Although most companies see public warehousing as a short-term solution it can often turn into a long-term relationship as companies been accustomed to convenience of the public warehouse services. Companies that own and operate public warehouses, invest significantly in modern facilities to remain competitive. They offer clients increasing levels of flexibility in order to retain and attract additional clients. Public warehouses offer companies a range of labor solutions including picking, packing, inventory control software and dedicated workforce. Public warehouses will also allow clients to bring in their own warehouse software so that the public warehouse becomes a satellite location with real-time data.

Criteria for Choosing A Public Warehouse

Because of the increasing competition between the public warehouse operators, potential clients should review the capabilities of each potential warehouse to identify which would be the best fit. Each client will have a number of factors that need to be considered when selecting a public warehouse. Companies have a variety of reasons why they require an outside warehouse, as well as their short-term and long-term needs and the price they are willing to pay for the service. However, the majority of the following criteria is likely to be used by all companies comparing public warehouse sites.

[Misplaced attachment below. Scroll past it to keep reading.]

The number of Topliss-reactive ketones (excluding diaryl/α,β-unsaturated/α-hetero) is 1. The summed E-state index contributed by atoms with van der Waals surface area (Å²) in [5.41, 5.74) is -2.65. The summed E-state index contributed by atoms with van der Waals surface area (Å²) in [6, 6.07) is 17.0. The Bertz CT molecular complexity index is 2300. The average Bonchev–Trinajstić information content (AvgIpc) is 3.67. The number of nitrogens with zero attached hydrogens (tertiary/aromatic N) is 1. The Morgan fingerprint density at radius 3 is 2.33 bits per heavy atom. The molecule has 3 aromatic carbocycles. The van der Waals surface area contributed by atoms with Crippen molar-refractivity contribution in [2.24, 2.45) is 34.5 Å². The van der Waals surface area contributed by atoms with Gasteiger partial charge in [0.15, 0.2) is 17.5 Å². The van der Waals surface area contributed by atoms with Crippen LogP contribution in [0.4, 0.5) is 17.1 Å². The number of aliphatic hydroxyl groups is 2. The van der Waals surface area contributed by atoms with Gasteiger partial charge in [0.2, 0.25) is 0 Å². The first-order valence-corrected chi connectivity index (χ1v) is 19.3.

• Geography
  • Technology
  • Customer Service
  • Expansion
  • Company Network
  • Flexibility


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Tags: Logistic Provider, Chicago Public Warehouses, Public Warehouses

Midwest 3PL's "Logistics Providers"

Posted on Fri, Sep 02, 2011 @ 08:25 AM